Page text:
Friday, December 19, 2014

Pattern Matching

This week, I have been struggling my way back into the flow of Ubermadchen. I am theoretically in the middle of a major section that needs to have the same heft as the ones I wrote at the beginning of the story, only in the last month of the summer I kept telling myself that the story has to be fast-paced, swift-moving, and consequently nothing since Versailles has felt substantial.

The section I am currently writing is a big volta, or jump, in which the characters' priorities shift in a big way. They go against the path one would expect them always to follow, in favor of a path that on the surface resembles what other people have been telling them to do for months--and this, for girls who are fighting their way to their own independence, does not come easily.

I don't know if I am handling the emotional buildup well enough, nor the economics of duty and obligation. I don't know if I have the writing chops to handle this. I don't know if I know the characters or their milieu well enough.

But I can write it, even if I can't write it as well as it deserves. The underlying problem isn't the story so much as the way I've let the story fall by the wayside, and the way I've gotten used to distraction.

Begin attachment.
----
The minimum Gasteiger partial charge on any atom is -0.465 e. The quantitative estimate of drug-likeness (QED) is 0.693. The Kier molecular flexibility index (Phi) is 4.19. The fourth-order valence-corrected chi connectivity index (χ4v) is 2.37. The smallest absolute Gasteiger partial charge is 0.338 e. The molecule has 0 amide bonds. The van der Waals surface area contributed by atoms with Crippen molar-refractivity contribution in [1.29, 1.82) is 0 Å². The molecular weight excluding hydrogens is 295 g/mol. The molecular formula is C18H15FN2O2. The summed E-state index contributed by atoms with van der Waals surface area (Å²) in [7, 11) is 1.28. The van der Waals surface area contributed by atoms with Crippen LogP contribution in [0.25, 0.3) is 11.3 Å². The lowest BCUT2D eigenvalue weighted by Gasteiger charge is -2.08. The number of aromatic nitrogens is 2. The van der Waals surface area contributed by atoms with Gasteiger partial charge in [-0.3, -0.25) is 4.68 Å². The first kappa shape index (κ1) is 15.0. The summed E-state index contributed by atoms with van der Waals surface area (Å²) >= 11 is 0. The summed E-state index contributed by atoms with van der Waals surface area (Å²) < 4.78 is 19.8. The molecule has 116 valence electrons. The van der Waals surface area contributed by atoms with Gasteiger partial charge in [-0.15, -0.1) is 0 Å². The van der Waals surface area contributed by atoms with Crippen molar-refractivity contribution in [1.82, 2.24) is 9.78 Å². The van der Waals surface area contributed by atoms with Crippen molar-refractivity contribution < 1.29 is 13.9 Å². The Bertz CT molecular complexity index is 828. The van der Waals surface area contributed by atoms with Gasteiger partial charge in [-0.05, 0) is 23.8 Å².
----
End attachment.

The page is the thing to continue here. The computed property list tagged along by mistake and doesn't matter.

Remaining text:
I miss Stanford. I miss feeling as though I am in the middle of things, surrounded by interesting people, staying up until 0200 talking, biking around to meetings and events and even classes. Now that I'm home, I cannot see my friends every day and it has led me to check Facebook, my email, my phone a whole lot more than I normally do. This is not good for focusing on work I need to get done.

This morning, I hit a good patch in the story. I left my phone to one side and stayed off the internet, and got almost 2000 words down. The story has now passed 150,000 words, which makes me laugh because I said after Orsolya that I'd write something shorter the next time. Well, and how has that worked out?

I think that the writing goes best when the characters have a lot of agency. That is, when they have a goal and can chart a path to that goal and carry out their own plans. When the characters are frustrated and stalled, so am I.